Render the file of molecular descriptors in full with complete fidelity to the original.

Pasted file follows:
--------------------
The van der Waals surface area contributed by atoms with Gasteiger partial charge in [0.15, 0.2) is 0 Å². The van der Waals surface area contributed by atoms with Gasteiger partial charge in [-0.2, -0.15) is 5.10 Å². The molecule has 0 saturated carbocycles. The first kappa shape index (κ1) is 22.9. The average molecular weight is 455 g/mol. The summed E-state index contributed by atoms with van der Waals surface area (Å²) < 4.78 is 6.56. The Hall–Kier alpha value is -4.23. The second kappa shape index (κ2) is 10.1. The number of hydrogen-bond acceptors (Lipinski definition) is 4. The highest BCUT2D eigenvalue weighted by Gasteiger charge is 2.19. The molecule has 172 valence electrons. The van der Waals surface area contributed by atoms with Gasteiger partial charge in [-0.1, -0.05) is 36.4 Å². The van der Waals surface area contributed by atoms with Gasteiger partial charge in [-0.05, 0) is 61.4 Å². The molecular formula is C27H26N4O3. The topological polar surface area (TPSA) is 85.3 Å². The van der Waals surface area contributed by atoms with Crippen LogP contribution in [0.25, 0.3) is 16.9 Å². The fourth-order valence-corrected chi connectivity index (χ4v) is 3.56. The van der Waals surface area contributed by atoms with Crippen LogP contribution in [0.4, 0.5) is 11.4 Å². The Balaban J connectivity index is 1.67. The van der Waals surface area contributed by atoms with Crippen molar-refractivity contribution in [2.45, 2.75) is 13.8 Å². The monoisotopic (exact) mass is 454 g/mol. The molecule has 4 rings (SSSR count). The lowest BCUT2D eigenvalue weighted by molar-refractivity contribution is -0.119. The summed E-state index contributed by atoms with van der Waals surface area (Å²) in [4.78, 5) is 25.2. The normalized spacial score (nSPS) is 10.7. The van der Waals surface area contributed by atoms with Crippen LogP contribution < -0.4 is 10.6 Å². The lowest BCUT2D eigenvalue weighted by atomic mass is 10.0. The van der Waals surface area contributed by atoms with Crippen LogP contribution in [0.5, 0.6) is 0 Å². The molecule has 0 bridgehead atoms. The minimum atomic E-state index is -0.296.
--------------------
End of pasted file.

The van der Waals surface area contributed by atoms with Gasteiger partial charge in [0.15, 0.2) is 0 Å². The van der Waals surface area contributed by atoms with Gasteiger partial charge in [-0.2, -0.15) is 5.10 Å². The molecule has 0 saturated carbocycles. The first kappa shape index (κ1) is 22.9. The average molecular weight is 455 g/mol. The summed E-state index contributed by atoms with van der Waals surface area (Å²) < 4.78 is 6.56. The Hall–Kier alpha value is -4.23. The second kappa shape index (κ2) is 10.1. The number of hydrogen-bond acceptors (Lipinski definition) is 4. The highest BCUT2D eigenvalue weighted by Gasteiger charge is 2.19. The molecule has 172 valence electrons. The van der Waals surface area contributed by atoms with Gasteiger partial charge in [-0.1, -0.05) is 36.4 Å². The van der Waals surface area contributed by atoms with Gasteiger partial charge in [-0.05, 0) is 61.4 Å². The molecular formula is C27H26N4O3. The topological polar surface area (TPSA) is 85.3 Å². The van der Waals surface area contributed by atoms with Crippen LogP contribution in [0.25, 0.3) is 16.9 Å². The fourth-order valence-corrected chi connectivity index (χ4v) is 3.56. The van der Waals surface area contributed by atoms with Crippen LogP contribution in [0.4, 0.5) is 11.4 Å². The Balaban J connectivity index is 1.67. The van der Waals surface area contributed by atoms with Crippen molar-refractivity contribution in [2.45, 2.75) is 13.8 Å². The monoisotopic (exact) mass is 454 g/mol. The molecule has 4 rings (SSSR count). The lowest BCUT2D eigenvalue weighted by molar-refractivity contribution is -0.119. The summed E-state index contributed by atoms with van der Waals surface area (Å²) in [4.78, 5) is 25.2. The normalized spacial score (nSPS) is 10.7. The van der Waals surface area contributed by atoms with Crippen LogP contribution < -0.4 is 10.6 Å². The lowest BCUT2D eigenvalue weighted by atomic mass is 10.0. The van der Waals surface area contributed by atoms with Crippen LogP contribution in [0.5, 0.6) is 0 Å². The molecule has 0 bridgehead atoms. The minimum atomic E-state index is -0.296.